01 TTH6 CAC 17286 MILLER, J. MU-107
Edmund Spenser is one of the most engaging and most versatile writers of the English Renaissance. His works have elicited widely different responses: Milton called him "our sage and serious poet"; Yeats referred to him as "a poet of the delighted senses"; Virginia Woolf advised readers to "make a dash for The Faerie Queene and give yourself up to it"; some readers consider him the father of modern fantasy literature. We will explore the imaginative world of Faery-land Spenser creates in his great romance-epic (populated by fearless knights and noble savages; heroic cross-dressed female warriors and dangerously seductive women; book-vomiting monsters and democratic giants) in relation to the world he inhabits; we will consider his complex representations of power and gender in their literary and cultural contexts; throughout we will enjoy the experience of reading Spenser closely and attentively. Early in his career, Spenser introduced himself as England’s “new poet” who would eventually write for England a national epic; that epic would, he later explained, through a “delightful and pleasing” fiction, make his readers virtuous. Throughout his career, however, Spenser simultaneously subjects virtue, his readers, and his own intentions to intense scrutiny, questioning both the function of fiction and the possibilities of moral action in a complex, fallen world. In this course, students will participate in that inquiry.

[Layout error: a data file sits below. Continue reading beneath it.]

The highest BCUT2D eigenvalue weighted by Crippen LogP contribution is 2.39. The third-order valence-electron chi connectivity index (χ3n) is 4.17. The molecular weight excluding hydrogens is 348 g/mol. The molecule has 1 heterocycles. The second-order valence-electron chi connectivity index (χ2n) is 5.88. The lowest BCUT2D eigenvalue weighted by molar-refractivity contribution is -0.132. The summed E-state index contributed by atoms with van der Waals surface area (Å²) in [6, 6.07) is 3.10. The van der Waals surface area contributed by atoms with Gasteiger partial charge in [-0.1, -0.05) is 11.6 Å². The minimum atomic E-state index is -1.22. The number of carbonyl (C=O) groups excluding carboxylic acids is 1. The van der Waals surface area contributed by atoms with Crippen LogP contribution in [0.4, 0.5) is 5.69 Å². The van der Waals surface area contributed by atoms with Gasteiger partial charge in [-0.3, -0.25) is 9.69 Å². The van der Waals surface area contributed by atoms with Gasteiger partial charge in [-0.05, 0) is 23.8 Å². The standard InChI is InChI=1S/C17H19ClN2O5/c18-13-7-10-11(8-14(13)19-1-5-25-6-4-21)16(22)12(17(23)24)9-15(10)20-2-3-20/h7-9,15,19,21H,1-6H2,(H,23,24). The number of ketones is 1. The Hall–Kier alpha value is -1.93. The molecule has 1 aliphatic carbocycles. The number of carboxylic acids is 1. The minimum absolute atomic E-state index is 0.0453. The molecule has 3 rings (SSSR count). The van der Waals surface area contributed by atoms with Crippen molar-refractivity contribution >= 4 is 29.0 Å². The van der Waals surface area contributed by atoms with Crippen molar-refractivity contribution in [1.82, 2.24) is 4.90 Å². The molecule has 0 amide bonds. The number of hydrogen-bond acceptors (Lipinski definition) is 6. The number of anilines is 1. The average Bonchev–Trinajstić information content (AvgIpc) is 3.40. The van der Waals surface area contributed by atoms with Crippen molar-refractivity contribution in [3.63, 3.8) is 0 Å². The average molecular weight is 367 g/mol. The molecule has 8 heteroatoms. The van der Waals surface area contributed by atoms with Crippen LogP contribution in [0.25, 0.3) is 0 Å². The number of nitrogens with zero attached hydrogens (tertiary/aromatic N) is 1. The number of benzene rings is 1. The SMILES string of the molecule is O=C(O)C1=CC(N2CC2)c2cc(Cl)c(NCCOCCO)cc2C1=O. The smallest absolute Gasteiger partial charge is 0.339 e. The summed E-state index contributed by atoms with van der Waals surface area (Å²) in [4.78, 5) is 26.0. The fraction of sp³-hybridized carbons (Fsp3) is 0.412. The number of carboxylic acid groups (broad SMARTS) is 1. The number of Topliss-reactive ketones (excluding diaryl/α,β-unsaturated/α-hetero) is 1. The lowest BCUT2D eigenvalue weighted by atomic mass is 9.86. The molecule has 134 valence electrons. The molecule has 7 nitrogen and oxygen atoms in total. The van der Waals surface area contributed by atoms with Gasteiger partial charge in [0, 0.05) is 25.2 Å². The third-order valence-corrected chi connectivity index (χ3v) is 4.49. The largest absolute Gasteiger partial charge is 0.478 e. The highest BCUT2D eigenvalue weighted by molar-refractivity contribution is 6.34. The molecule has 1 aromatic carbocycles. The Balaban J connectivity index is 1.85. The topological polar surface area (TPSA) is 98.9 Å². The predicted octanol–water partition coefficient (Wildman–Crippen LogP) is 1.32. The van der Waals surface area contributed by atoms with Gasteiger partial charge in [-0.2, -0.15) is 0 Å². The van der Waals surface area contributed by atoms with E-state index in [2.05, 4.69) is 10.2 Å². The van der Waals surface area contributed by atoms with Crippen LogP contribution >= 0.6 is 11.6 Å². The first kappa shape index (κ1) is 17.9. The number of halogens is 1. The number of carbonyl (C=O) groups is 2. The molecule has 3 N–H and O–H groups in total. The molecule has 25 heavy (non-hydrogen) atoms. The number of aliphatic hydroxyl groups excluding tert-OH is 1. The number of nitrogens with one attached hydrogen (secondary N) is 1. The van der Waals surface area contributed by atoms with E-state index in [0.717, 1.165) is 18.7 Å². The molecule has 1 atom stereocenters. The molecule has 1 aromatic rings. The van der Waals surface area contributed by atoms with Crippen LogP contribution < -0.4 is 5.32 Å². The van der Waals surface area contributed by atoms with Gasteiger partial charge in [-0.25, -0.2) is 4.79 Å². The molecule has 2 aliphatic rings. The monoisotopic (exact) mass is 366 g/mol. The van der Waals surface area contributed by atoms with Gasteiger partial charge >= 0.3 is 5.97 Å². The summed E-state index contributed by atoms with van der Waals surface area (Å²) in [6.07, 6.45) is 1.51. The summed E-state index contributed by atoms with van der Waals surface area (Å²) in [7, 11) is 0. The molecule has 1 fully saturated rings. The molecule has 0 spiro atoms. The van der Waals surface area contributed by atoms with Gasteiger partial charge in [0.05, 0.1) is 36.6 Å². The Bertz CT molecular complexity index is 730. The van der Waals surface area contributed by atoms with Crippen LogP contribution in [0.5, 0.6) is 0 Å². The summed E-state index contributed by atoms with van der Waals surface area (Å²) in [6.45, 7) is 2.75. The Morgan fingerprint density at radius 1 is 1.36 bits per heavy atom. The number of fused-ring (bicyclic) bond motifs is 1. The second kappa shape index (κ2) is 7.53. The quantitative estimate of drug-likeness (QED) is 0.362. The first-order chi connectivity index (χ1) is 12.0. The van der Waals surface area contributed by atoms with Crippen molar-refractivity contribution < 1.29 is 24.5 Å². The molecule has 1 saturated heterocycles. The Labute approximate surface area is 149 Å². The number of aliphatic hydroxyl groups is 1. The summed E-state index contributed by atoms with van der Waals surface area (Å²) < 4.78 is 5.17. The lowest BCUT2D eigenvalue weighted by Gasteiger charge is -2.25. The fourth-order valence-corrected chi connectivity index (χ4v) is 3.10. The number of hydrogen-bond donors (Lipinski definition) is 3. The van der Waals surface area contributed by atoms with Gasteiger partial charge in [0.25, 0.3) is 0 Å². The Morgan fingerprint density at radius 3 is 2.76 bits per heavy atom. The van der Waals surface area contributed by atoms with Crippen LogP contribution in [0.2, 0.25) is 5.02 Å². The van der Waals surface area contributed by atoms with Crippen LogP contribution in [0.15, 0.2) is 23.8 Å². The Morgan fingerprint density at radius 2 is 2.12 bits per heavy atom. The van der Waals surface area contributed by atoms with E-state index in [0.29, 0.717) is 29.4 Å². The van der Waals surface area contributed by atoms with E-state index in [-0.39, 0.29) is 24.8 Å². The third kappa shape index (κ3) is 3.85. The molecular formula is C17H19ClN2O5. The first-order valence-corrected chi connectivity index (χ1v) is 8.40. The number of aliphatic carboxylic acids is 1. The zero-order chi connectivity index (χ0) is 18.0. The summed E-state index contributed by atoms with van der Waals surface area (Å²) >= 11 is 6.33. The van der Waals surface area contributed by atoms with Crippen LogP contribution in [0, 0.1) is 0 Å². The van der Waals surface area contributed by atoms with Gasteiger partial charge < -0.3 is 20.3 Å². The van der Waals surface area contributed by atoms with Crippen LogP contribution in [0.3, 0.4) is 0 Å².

NOTE: Prior familiarity with Spenser is NOT required or assumed for this course.
Attendance: Regular attendance required
Means of evaluation: papers; no exams